* A "North American* Itinerary" is travel on solely domestic flights within the U.S. or between the U.S. and Canada, Mexico [except Mexico City], the Bahamas, Bermuda and the Caribbean.
Connecting the same day or before 6am the following day.
Link to walk through of new TBIT oneworld lounge operated by Qantas.

Each of the three alliances was given lounge space at the new TBIT, the square footage determined by how large each alliance is at LAX. As oneworld is the largest alliance at LAX, it was given the largest lounge space. Then each alliance chose one airline to operate the lounge - Qantas for oneworld, Air New Zealand for Star and Korean Air for SkyTeam.

Emirates was also given their own lounge space and there will be a third-party lounge for non-affiliated carriers...
Link to review, with photos, on BoardingArea.

See this blog for many photos.




You can now travel between AA Terminal 4 and Tom Bradley International Terminal (TBIT) via the new secure airside connector, and between the American Airlines and the legacy US Airways / Alaska terminals without leaving Security via airside connection or shuttle service T-4 <-> T-6. The shuttle runs every 15 minutes between 5:00 a.m. and 11:00 p.m., with stops at Terminal 6 (Gate 65A) and Terminal 4 (down escalator by Gate 44) - or take a 10-minute walk via the connecting tunnel. Yet another shuttle bus from ground level by Gate 44 connects to the Remote (American Eagle) terminal, with its own Club.
  • For LAX Flagship Lounge, see to here)

  • For the "Eagle's Nest" Admirals Club in the remote American Eagle terminal see here.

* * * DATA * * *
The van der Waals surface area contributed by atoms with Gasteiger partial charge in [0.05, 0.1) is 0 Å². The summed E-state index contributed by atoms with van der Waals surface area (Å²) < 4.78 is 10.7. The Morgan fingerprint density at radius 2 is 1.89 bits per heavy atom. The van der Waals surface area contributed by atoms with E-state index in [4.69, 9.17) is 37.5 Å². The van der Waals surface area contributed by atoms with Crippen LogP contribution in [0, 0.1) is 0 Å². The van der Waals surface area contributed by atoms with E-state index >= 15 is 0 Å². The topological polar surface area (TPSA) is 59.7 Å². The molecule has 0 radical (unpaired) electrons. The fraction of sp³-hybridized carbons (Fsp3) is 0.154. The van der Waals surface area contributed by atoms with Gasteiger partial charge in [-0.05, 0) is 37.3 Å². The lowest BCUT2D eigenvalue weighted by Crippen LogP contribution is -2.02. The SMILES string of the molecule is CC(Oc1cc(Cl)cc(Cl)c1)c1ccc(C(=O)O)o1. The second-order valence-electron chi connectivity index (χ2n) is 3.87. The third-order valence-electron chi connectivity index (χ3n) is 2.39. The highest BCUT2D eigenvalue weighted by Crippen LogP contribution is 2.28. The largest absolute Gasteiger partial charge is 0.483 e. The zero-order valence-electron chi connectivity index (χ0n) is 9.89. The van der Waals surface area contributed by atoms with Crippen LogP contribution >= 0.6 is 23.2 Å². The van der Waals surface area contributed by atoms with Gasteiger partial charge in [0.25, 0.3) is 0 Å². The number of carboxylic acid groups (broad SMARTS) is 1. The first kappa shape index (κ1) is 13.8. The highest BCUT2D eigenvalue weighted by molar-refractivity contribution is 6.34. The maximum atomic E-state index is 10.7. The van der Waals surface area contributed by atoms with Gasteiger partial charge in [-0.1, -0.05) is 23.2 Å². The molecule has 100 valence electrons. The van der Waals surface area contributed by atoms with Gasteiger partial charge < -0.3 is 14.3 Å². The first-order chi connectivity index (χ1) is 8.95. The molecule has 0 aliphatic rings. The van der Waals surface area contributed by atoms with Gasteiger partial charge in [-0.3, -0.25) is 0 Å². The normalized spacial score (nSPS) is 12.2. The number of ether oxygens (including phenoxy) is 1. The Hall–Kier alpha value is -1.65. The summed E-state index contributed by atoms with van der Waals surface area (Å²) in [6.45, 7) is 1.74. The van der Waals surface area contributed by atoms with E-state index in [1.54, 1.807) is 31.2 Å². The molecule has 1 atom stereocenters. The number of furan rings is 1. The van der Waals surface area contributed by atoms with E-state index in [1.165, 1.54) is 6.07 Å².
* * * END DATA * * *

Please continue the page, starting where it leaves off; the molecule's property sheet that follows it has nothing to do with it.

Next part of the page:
• For the Terminal 4 Gate 40 Admirals Cub, see here.
Finally, a new Admirals Club has opened in Terminal 5 in the previous Delta Airlines lounge.

Older posts regarding the old lounge closure and discussing the new oneworld lounge prior to opening are located in this archived thread ARCHIVE: new Qantas operated oneworld lounge at LAX TBIT; old lounge closed.
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Old Sep 5, 12, 8:53 am
  #91  
 
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Not IB, but I recently put on hold a CX award itinerary. It said "on request" the entire duration of the hold. On the last day of the hold, I purchased. Within 4 hours, it went from "on request" to "ticketed."

Of course, YMMV, but I'd say relax. The "on request" thing does not mean there's a problem.

For additional information on the "on request" issue, see http://www.travelingbetter.com/forum...ead.php?t=5261

Last edited by zachary; Sep 5, 12 at 8:55 am Reason: Remebered that TB had info on this topic
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Old Sep 5, 12, 9:02 am
  #92  
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The sooner you are ticketed, the less you need to worry. Not that ticketed itineraries don't have issues now and again, but until you are ticketed the world of things that can go wrong is greater.

This is particularly true if someone else grabs your IB seats while IB's time to accept the reservation is still running.
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Old Sep 5, 12, 10:02 am
  #93  
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Given the number of questions that have come up on this topic of late, I've created a consolidated thread, so hopefully previous experiences can help guide future expectations on this subject. As always, feedback is appreciated via PM or AMP.

~Moderator
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Old Sep 5, 12, 11:09 am